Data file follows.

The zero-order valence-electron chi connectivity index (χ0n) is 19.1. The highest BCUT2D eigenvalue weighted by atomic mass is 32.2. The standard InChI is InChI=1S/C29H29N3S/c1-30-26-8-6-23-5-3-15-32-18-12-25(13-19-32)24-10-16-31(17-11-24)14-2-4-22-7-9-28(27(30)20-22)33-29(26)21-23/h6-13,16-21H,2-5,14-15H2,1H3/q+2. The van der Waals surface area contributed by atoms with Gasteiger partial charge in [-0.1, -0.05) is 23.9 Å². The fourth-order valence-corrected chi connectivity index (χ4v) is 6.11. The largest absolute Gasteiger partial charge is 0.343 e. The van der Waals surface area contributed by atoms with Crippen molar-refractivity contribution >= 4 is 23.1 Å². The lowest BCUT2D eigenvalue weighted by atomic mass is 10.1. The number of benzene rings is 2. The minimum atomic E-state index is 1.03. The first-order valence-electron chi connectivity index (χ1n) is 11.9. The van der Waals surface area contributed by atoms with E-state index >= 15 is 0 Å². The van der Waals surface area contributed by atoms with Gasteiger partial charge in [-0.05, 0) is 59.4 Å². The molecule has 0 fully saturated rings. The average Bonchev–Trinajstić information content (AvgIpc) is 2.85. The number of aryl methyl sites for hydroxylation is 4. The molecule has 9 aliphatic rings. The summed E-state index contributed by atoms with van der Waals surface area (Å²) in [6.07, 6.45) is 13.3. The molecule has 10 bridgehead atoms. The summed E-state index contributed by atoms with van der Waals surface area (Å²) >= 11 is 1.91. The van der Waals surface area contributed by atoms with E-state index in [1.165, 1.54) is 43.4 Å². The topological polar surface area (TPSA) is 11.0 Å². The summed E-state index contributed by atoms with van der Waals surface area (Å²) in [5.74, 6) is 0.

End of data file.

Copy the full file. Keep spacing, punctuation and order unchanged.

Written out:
The zero-order valence-electron chi connectivity index (χ0n) is 19.1. The highest BCUT2D eigenvalue weighted by atomic mass is 32.2. The standard InChI is InChI=1S/C29H29N3S/c1-30-26-8-6-23-5-3-15-32-18-12-25(13-19-32)24-10-16-31(17-11-24)14-2-4-22-7-9-28(27(30)20-22)33-29(26)21-23/h6-13,16-21H,2-5,14-15H2,1H3/q+2. The van der Waals surface area contributed by atoms with Gasteiger partial charge in [-0.1, -0.05) is 23.9 Å². The fourth-order valence-corrected chi connectivity index (χ4v) is 6.11. The largest absolute Gasteiger partial charge is 0.343 e. The van der Waals surface area contributed by atoms with Crippen molar-refractivity contribution >= 4 is 23.1 Å². The lowest BCUT2D eigenvalue weighted by atomic mass is 10.1. The number of benzene rings is 2. The minimum atomic E-state index is 1.03. The first-order valence-electron chi connectivity index (χ1n) is 11.9. The van der Waals surface area contributed by atoms with E-state index >= 15 is 0 Å². The van der Waals surface area contributed by atoms with Gasteiger partial charge in [-0.05, 0) is 59.4 Å². The molecule has 0 fully saturated rings. The average Bonchev–Trinajstić information content (AvgIpc) is 2.85. The number of aryl methyl sites for hydroxylation is 4. The molecule has 9 aliphatic rings. The summed E-state index contributed by atoms with van der Waals surface area (Å²) in [6.07, 6.45) is 13.3. The molecule has 10 bridgehead atoms. The summed E-state index contributed by atoms with van der Waals surface area (Å²) >= 11 is 1.91. The van der Waals surface area contributed by atoms with E-state index in [1.165, 1.54) is 43.4 Å². The topological polar surface area (TPSA) is 11.0 Å². The summed E-state index contributed by atoms with van der Waals surface area (Å²) in [5.74, 6) is 0.